Jonathan Lethem, in the August 2nd (2012) issue of Rolling Stone, published a feature on Batman.  Lethem says that Batman is “a veteran of the secret war of the self..Batman is death.  He’s death denied, or mediated through the crude morality of Fate.  Batman is also goth. . .his unbearable whiteness, his revenger‘s isolation, his animal-cultist’s affiliations, his occupation of Gotham City.”

Identity trouble.  Are you talking to me?
As Grant Morrison says in Super Gods, "It was Batman as Dracula, the vampire as hero, preying on the even more unwholesome creatures of the night. . ."  The Joker "dressed like a riverboat gambler, his face composed to suggest some unhallowed marriage of showbiz, drag culture, and the art of the mortician."

As Batman is as serious as death, the Joker is his natural nemesis.  The other derivative villains such as Riddler and the Penguin, are also Freudian stand-up clowns.  Lethem says that in “a deeper sense, Batman’s real enemy is joking itself--mirth, mockery.  He stands in opposition to the comical, even as he arises in the comic book.”

Grant Morrison shows how, as Batman passed from writer to writer over the decades, the characters evolved.  "Where Cesar Romero's Joker had been a gibbering, essentially harmless mental patient and Jack Nicholson's a twisted pop artist, Keith Ledger's Joker was a force of dark nature, a personification of chaos and anarchy."

Whereas Superman was pro-establishment and a creature of the sun, Batman arose as a creature of the night, a vigilante who, on his own, could set things right in the face of organized crime and the corrupt and complicit Establishment and its impotent or at least insufficient law force.  A utopian fantasy that can only exist in the comics.
Who's the guy with the orange hair?

Bruce Wayne is western angst, hollow, emptiness seeking in vain for fulfillment, hedonistic, materialist consumerism consuming itself, and Batman is death denied which he projects, naturally, into a holy war.  The Joker is the sick side of Batman, the compulsive psychopath.  The Riddler is the absurdist paradox of life that gnaws at serious Batman's psyche.  Catwoman is kleptomania and sexual taboo/fetish.  Two-Face is schizophrenia.  Batman fights himself, again and again.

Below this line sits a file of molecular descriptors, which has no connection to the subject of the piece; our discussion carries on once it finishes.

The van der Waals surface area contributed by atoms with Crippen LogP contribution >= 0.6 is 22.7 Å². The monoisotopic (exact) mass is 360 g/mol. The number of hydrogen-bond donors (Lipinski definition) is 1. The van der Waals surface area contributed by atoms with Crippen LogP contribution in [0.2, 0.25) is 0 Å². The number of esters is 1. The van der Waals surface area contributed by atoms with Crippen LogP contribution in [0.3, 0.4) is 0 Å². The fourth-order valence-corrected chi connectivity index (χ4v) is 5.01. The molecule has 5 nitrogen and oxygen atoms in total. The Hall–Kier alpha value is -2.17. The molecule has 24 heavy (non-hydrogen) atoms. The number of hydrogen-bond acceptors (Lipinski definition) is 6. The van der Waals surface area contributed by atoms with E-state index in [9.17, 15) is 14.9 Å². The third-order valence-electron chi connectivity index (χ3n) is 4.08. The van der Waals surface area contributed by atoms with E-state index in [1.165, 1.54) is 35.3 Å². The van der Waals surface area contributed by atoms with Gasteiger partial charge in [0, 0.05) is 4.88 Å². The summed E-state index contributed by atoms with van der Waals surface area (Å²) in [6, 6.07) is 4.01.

A Big Mac Joker Attack

By dying his hair orange and shooting up a theater at the opening of the new Batman movie, the psychopath has publicized the fictional characters, especially that of Keith Ledger's Joker, the tarot hanged man.  No one has yet provided a list of the books and movies left in his apartment, but it would not surprise me if J. D. Salinger's The Catcher In The Rye is among them.
Conspiracy Theory:  That's just what they want you to think.

It is not that The Catcher In The Rye is violent, but that Mark David Chapman, the killer of John Lennon so identified with Holden, its protagonist.  Chapman was arrested with his worn copy of the book and a note inside identifying himself as Holden personified.  Another psychopathic killer, Robert John Bardo, had a copy of the book on him when arrested, and John Hinckley, Jr., who attempted to assassinate President Ronald Reagan, also has been associated with the novel.

Like us, the Colorado shooter may have been aware of all of this.  And like us, he has probably also seen the movies Taxi Driver and  Conspiracy Theory which play on this both thoughtfully and humorously.  Jody Foster, psychopaths, guns, and theaters.  The copycat symbols and coincidences repeat and mesh again.

Mel Gibson seems typecast for his part, another taxi driver and an innocent with paranoid tendencies, brainwashed and programmed to buy Salinger's novel again and again--so that the corporate state can track him.

Art imitates life, and life imitates Art.
Pictures of people reading the book abound--some of them comic, like the one above.